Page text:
What makes one brand more desirable than another? Bruce Temkin’s Forbes article provides the answer: better brands obsess about customer needs. Recently, Forrester Research ranked 133 US companies across 14 industries, using feedback from approximately 4,600 consumers. Barnes & Noble was at the top, while Marriott Hotels and Hampton Inn were close contenders. Despite high marks for some hospitality companies, the research concludes there’s plenty of room for improvement (only 13 of the 133 companies received “excellent” ratings).
Customer loyalty. That’s why the customer experience matters to marketing officers. Quantitative evidence shows customer experience leaders have more loyal customers. On average:
- 14.4% of customers are willing to buy again from the same company.
- 15.8% of customers are reluctant to switch away.
- 16.6% are likely to recommend them.
For larger companies, improving customer experience can mean incremental increases in revenue in the hundreds of millions of dollars. This isn’t easy to achieve of course. Enhancing the customer experience requires a “cross functional initiative,” ideal for the marketing officer to direct.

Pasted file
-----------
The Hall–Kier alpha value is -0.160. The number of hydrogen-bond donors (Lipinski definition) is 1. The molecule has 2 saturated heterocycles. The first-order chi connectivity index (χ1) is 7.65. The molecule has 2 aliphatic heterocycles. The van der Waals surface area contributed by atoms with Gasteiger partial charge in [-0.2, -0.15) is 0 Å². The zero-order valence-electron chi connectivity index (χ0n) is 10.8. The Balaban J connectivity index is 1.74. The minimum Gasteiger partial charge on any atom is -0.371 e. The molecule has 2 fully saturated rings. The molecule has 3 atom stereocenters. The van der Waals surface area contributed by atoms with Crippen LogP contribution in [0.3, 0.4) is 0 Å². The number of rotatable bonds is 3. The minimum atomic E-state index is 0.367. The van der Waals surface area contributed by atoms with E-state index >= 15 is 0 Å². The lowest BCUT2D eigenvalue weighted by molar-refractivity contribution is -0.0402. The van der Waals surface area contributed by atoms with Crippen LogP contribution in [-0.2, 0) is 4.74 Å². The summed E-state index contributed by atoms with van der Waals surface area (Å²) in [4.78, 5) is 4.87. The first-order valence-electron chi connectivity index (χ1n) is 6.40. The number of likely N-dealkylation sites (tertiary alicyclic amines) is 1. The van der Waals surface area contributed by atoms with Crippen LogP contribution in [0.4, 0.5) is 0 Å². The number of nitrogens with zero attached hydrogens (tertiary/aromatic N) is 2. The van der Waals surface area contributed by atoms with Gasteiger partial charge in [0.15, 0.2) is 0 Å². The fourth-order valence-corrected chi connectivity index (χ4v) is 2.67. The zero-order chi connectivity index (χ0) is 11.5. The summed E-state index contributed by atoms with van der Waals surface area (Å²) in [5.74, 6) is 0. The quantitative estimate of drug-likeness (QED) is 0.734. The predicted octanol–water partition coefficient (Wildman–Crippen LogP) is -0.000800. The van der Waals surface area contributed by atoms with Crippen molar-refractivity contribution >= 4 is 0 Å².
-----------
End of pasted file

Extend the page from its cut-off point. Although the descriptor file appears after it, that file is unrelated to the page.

Here are three rules for customer experience:
1. Obsess about customer needs, not necessarily product features. Focus on what the customer wants, and you might learn they don’t want all the bells and whistles.
2. Reinforce the brand with every interaction. Temkin writes, “One bad experience has more influence on a customer than a lifetime of traditional brand messaging. That’s why the brand needs to be reinforced at every customer touchpoint.”
3. Treat customer experience as a competence, not a function. Everyone in the organization must be in on the market campaign. They must believe in it. Spend some time driving the message to your staff first.
Finally, Temkin suggests amplifying the voice of the customer. A valuable feature of using feedback is it promotes “better cross-organization alignment.” After all, it’s hard to argue with customer feedback.